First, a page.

Cisco to soon announce 14,000 job cuts

Chuck RobbinsNetworking equipment giant Cisco Systems is expected to announce soon the laying off of about 14,000 employees, tech news site CRN yesterday reported, citing multiple sources close to the company.

The layoff, which is expected to be announced within the next few weeks, represents nearly 20 per cent of the San Jose, California-based company.

Cutting 14,000 employees out of its 73,104 would be the single largest layoff in Cisco's 32-year history, the report said, adding the company has already offered early retirement package to employees.

Citing Wall Street analyst Trip Chowdhry of Global Equities Research, CRN said that Chowdhry had predicted as early as January that Cisco would cut 14,000 employees in 2016 since the company did not need as many employees in the back-end process as more customers transition to the cloud as well as Cisco being a late entrant to the cloud market.

The latest round of layoffs comes as the fourth workforce cut in about as many years for a company that was once integral to the internet boom.

In August 2014, Cisco had cut 6,000 jobs over the uncertainty in global demand and the sluggish sales and increased competition in emerging markets. (See: Cisco to cut 6,000 jobs amidst lacklustre quarterly results) In the preceding year it had cut 4,000 jobs after having reduced its workforce by 1,300 in 2012 and 6,500 in 2011.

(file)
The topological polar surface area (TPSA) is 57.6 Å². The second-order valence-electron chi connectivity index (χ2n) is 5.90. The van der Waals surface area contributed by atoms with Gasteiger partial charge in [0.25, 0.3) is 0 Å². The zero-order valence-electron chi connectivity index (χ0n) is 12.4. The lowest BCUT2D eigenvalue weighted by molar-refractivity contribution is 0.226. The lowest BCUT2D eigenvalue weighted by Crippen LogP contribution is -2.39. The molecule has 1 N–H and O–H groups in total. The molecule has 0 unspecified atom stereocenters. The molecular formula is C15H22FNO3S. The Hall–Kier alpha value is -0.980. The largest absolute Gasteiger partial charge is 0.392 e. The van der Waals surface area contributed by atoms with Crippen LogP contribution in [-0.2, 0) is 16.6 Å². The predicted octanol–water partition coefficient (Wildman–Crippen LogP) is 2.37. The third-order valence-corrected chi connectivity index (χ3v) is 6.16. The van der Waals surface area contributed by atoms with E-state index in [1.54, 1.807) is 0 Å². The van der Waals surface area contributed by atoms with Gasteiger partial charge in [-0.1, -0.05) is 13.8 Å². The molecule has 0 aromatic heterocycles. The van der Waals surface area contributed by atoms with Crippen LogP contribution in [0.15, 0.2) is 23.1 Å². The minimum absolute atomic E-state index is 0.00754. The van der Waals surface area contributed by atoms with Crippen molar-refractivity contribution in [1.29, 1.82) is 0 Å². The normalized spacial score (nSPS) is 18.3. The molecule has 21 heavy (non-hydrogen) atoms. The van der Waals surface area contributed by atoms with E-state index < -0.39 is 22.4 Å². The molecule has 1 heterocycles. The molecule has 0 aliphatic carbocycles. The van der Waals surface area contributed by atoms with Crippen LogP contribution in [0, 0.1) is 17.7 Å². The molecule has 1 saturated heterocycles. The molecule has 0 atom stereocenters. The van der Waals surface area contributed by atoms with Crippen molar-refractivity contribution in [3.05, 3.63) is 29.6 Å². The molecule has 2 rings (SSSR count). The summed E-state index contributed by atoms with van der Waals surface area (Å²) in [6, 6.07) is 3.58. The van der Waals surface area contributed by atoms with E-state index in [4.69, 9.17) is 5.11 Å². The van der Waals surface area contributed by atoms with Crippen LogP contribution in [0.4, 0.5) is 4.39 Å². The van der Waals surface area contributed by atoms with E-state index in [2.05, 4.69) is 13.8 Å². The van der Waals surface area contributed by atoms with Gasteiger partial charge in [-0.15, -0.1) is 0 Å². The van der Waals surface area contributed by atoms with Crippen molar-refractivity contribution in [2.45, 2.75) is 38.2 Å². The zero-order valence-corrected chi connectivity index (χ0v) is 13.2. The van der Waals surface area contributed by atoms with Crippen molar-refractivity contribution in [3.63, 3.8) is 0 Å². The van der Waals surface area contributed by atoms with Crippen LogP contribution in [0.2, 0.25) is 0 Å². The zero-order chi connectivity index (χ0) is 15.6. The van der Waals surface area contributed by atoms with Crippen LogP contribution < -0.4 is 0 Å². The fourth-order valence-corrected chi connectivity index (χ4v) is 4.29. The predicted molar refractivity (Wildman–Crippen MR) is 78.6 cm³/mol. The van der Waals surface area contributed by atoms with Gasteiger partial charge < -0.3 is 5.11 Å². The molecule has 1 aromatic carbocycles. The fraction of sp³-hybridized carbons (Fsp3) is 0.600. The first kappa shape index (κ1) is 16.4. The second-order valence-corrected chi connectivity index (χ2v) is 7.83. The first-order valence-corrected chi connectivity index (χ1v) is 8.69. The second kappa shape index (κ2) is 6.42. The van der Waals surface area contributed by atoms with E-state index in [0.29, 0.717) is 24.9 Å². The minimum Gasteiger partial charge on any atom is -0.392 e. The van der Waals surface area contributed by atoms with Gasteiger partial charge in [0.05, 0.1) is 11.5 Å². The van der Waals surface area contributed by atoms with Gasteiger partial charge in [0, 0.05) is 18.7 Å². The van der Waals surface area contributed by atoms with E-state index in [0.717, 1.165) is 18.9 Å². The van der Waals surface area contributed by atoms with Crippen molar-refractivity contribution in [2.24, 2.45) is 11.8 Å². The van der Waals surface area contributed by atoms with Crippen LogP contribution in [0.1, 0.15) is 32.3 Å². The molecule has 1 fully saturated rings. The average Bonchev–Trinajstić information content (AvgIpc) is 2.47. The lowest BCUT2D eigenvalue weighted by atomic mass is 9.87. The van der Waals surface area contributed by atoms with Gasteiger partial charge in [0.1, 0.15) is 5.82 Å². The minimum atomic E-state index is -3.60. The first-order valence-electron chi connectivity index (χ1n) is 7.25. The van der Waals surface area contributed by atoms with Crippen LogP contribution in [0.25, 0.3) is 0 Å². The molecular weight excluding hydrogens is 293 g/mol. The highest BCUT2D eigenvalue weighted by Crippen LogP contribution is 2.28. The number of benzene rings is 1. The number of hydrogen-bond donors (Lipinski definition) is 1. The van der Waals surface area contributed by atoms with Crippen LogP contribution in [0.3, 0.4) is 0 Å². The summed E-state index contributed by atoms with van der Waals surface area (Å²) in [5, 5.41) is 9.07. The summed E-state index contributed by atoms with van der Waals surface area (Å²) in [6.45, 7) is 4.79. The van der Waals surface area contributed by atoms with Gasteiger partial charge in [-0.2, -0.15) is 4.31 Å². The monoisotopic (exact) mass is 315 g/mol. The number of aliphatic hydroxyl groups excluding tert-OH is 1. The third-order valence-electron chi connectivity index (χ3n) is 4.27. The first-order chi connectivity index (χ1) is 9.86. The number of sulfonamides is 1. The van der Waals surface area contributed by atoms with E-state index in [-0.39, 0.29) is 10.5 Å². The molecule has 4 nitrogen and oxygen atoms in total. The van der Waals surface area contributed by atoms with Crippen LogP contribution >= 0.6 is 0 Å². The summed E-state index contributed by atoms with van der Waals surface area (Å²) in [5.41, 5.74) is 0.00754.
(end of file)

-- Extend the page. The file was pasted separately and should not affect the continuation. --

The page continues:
The company, which was once the dominant player in hardware that moved the world's digital information around and between computer centres, now faces challenges from younger companies.

While Cisco's position at the top has remained secure, it has been getting harder it to command the profit margins it once did.

The company's new CEO, Chuck Robbins, is planning to boost growth by moving the company's offerings toward low-cost software-based networking, security and management products.

Cisco is expected to report a 2 per cent decline in sales to $12.6 billion in its fiscal fourth-quarter earnings tomorrow after market close in New York.